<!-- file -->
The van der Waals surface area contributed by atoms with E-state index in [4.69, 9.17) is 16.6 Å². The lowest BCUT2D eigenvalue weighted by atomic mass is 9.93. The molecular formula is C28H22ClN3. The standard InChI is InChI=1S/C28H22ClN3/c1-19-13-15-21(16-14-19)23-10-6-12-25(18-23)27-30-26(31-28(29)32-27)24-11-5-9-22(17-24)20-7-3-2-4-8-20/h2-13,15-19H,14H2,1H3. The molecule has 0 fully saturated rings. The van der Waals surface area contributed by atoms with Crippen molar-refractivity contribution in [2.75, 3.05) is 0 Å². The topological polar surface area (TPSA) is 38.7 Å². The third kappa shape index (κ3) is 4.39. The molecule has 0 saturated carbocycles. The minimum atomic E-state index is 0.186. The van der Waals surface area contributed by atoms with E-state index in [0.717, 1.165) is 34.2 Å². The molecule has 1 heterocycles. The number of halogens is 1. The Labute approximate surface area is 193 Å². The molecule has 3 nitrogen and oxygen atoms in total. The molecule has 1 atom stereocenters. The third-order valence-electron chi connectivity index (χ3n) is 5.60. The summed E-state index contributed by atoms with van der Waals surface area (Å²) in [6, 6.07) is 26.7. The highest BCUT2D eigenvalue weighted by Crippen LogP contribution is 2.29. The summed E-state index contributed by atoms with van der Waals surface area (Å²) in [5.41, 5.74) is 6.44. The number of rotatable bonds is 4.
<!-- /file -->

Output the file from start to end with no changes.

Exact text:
The van der Waals surface area contributed by atoms with E-state index in [4.69, 9.17) is 16.6 Å². The lowest BCUT2D eigenvalue weighted by atomic mass is 9.93. The molecular formula is C28H22ClN3. The standard InChI is InChI=1S/C28H22ClN3/c1-19-13-15-21(16-14-19)23-10-6-12-25(18-23)27-30-26(31-28(29)32-27)24-11-5-9-22(17-24)20-7-3-2-4-8-20/h2-13,15-19H,14H2,1H3. The molecule has 0 fully saturated rings. The van der Waals surface area contributed by atoms with Crippen molar-refractivity contribution in [2.75, 3.05) is 0 Å². The topological polar surface area (TPSA) is 38.7 Å². The third kappa shape index (κ3) is 4.39. The molecule has 0 saturated carbocycles. The minimum atomic E-state index is 0.186. The van der Waals surface area contributed by atoms with E-state index in [0.717, 1.165) is 34.2 Å². The molecule has 1 heterocycles. The number of halogens is 1. The Labute approximate surface area is 193 Å². The molecule has 3 nitrogen and oxygen atoms in total. The molecule has 1 atom stereocenters. The third-order valence-electron chi connectivity index (χ3n) is 5.60. The summed E-state index contributed by atoms with van der Waals surface area (Å²) in [6, 6.07) is 26.7. The highest BCUT2D eigenvalue weighted by Crippen LogP contribution is 2.29. The summed E-state index contributed by atoms with van der Waals surface area (Å²) in [5.41, 5.74) is 6.44. The number of rotatable bonds is 4.